I do not have the information to answer the second part of your response. I know that "home ownership" is over 60%- an all-time high, I do not know whether or not most will be able to eventually pay off their loans.

Sorry if my writing wasn't up to snuff. I feel quite blogged out. Until our next engagement, God be with you.

4:36 PM  
Blogger Raindear said...

If you take a look at Parts IIA and IIB of "My Thoughts on Economics" in the sidebar, you can read my muddled account of how Aristotle, St. Thomas, justice and charity offer legitimate criticism of capitalism.

While St. Thomas might not criticize a productive loan, I don't believe he would consider a house loan productive. Here is an example of what I consider a productive loan and just lending: A man loans his neighbor the capital to purchase a winery with the understanding that he will receive a certain percentage of the wine sales from the first year. However, if the grapes perish on account of a drought or some grape-killing pest, the borrower owns the loaner nothing because the loan produced nothing. As St. Thomas says:
"A lender may without sin enter an agreement with the borrower for compensation for the loss he incurs of something he ought to have, for this is not to sell the use of money but to avoid a loss. It may also happen that the borrower avoids a greater loss than the lender incurs, wherefore the borrower may repay the lender with what he has gained. But the lender cannot enter an agreement for compensation, through the fact that he makes no profit out of his money: because he must not sell that which he has not yet and may be prevented in many ways from having."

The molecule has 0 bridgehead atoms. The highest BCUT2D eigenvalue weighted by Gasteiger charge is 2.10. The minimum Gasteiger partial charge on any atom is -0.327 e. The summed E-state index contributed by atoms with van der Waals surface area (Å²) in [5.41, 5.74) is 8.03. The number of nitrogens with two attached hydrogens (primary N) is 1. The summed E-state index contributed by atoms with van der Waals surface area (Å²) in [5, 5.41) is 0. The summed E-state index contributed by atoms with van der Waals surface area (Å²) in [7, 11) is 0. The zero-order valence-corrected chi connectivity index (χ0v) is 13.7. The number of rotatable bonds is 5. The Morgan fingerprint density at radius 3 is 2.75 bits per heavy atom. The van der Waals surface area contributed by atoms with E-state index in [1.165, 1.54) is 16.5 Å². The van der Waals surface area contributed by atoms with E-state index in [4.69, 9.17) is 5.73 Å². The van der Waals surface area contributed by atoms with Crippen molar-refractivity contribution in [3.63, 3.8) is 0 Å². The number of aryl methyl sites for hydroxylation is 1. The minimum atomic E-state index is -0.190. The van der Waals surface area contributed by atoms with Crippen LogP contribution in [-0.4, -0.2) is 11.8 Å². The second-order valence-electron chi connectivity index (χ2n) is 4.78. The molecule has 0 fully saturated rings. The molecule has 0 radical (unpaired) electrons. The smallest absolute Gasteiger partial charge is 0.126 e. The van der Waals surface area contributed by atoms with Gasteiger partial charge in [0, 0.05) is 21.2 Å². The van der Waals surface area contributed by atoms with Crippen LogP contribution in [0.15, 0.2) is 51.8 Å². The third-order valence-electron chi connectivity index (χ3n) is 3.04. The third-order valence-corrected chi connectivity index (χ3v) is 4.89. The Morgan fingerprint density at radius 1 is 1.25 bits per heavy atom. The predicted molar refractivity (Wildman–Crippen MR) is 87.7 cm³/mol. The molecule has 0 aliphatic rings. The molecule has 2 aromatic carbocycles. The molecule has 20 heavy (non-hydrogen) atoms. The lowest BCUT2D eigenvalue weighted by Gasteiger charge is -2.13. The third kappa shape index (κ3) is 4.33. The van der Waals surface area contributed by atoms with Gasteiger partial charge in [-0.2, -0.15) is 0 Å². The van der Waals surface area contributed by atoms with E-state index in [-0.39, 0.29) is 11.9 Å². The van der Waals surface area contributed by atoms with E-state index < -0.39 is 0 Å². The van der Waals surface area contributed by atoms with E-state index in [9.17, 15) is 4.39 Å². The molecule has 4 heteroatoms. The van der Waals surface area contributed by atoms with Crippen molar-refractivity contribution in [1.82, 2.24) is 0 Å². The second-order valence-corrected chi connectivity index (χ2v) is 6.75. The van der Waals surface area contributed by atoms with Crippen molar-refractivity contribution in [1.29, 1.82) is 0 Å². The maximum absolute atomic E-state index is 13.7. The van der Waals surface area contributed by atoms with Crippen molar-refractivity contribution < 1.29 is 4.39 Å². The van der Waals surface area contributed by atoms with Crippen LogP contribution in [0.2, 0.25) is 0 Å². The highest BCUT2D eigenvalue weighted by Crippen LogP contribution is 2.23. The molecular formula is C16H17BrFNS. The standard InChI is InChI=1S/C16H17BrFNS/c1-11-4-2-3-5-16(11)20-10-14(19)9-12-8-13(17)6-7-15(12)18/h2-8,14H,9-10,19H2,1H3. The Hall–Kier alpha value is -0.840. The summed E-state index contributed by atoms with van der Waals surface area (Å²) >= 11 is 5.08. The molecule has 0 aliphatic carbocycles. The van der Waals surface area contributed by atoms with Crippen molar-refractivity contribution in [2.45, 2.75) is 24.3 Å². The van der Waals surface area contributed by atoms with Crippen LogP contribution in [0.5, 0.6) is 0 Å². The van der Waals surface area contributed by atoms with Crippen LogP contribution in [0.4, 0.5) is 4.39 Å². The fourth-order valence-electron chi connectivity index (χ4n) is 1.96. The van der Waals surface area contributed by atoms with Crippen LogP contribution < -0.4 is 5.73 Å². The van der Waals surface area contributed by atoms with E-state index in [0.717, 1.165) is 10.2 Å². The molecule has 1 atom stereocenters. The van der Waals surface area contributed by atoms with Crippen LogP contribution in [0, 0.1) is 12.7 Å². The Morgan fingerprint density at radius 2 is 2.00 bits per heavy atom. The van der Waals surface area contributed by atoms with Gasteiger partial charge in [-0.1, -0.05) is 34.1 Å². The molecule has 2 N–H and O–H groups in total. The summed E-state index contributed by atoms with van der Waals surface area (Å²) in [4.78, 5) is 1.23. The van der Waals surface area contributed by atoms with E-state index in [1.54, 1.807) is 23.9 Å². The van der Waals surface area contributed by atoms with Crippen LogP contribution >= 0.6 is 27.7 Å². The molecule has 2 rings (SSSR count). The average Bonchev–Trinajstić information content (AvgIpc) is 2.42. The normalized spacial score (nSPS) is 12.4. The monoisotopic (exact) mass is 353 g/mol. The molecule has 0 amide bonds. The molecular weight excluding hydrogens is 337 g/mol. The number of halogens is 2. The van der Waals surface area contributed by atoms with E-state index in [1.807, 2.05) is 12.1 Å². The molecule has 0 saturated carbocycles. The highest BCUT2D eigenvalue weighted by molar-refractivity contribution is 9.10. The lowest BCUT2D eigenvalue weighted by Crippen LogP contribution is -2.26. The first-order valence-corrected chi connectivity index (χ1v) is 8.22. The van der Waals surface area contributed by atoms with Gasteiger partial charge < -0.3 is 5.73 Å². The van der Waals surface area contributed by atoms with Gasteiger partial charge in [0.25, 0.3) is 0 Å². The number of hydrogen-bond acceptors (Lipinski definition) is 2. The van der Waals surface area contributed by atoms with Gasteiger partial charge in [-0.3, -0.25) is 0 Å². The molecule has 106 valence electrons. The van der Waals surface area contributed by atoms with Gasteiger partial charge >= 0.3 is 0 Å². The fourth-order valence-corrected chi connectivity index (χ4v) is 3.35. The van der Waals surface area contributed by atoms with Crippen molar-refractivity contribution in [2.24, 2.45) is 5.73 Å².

"he that entrusts his money to a merchant or craftsman so as to form a kind of society, does not transfer the ownership of his money to them, for it remains his, so that at his risk the merchant speculates with it, or the craftsman uses it for his craft, and consequently he may lawfully demand as something belonging to him, part of the profits derived from his money."

I especially like this quote from St. Thomas, which puts economics in the light of Christian charity, a perspective very foreign to our sensibilities:
"Money cannot be sold for a greater sum than the amount lent, which has to be paid back: nor should the loan be made with a demand or expectation of aught else but of a feeling of benevolence which cannot be priced at a pecuniary value, and which can be the basis of a spontaneous loan. Now the obligation to lend in return at some future time is repugnant to such a feeling, because again an obligation of this kind has its pecuniary value. Consequently it is lawful for the lender to borrow something else at the same time, but it is unlawful for him to bind the borrower to grant him a loan at some future time."

As to your point about money as a medium of exchange, I fear I do not understand. For, if money is no longer backed by coin, than it is of less extrinsic value than in the past, which seems to make Aristotle's definition (of money as a medium of exchange) even more relevant. In reality, money is only valuable insofar as it is a means of obtaining other goods.